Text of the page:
The initiatives deal with what is arguably the most complex public policy issue in California today – how our public schools are financed.
To help reduce voter confusion, EdSource, founded 35 years ago to clarify complex education issues, has for the first time produced a visually appealing infographic – in this case to clarify for voters the main similarities and differences between the two initiatives.
The infographic, which can be viewed on EdSource’s website here and in pdf form here, targets a hidden factor that will have a major impact on the election: voter confusion. That confusion can have a direct impact on whether voters vote for or against an initiative, rather than assessing it on its merits. As USC’s Sherry Bebitch Jeffe told the Associated Press last week, “When California voters are in doubt, when they’re confused about initiatives, they tend to vote no.”
To reach the widest possible audience on the most important education issue on the November ballot, the infographic is being made available to news outlets and other organizations that wish to carry it on their websites.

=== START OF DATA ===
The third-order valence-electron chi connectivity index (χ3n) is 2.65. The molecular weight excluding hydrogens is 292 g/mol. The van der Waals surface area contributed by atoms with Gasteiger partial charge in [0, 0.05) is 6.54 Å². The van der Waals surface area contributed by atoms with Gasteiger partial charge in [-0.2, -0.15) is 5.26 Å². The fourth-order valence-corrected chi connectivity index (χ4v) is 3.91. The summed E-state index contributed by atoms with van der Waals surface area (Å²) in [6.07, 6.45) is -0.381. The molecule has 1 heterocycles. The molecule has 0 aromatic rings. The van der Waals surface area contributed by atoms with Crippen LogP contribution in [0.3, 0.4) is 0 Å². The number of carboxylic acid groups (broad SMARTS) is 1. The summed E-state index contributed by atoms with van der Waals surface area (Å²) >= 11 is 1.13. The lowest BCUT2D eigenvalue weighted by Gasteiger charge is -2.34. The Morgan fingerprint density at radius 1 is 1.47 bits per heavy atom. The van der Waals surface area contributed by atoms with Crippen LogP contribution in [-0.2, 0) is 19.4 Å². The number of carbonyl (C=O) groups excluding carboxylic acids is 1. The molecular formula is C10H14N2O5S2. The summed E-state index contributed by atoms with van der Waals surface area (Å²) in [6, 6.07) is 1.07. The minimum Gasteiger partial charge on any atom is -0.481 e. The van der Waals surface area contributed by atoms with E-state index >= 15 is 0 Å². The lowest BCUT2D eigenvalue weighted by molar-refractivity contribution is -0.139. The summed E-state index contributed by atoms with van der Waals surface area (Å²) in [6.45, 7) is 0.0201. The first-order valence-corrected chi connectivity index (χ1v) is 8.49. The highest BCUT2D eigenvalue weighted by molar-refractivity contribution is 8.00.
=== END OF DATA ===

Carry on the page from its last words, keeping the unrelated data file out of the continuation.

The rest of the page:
The infographic makes it clear that voters have a choice of voting for one initiative, or both. If both pass, both initiatives state that only the one with the most votes will become law.
However, if some voters vote for Prop. 30 and others vote for Prop. 38, the impact will be to divide the majority of voters who polls show support a tax increase on behalf of schools, drastically reducing the chances that either initiative will pass.
That is why some organizations, like the California School Boards Association, are encouraging Californians to vote for both initiatives.
Voters seeking more details on the initiatives can consult the Official Voter Information Guide, as well as other analyses such as those produced by the Legislative Analyst’s Office, the California Budget Project, the League of Women Voters, and the Silicon Valley Education Foundation. They can also go to the official campaign websites of Prop. 30 and Prop. 38.
But EdSource felt that voters unschooled in the arcane details of school finance deserve a presentation that is easier to understand than complex policy analyses but goes beyond oversimplified 30-second political that confuse rather than clarify.
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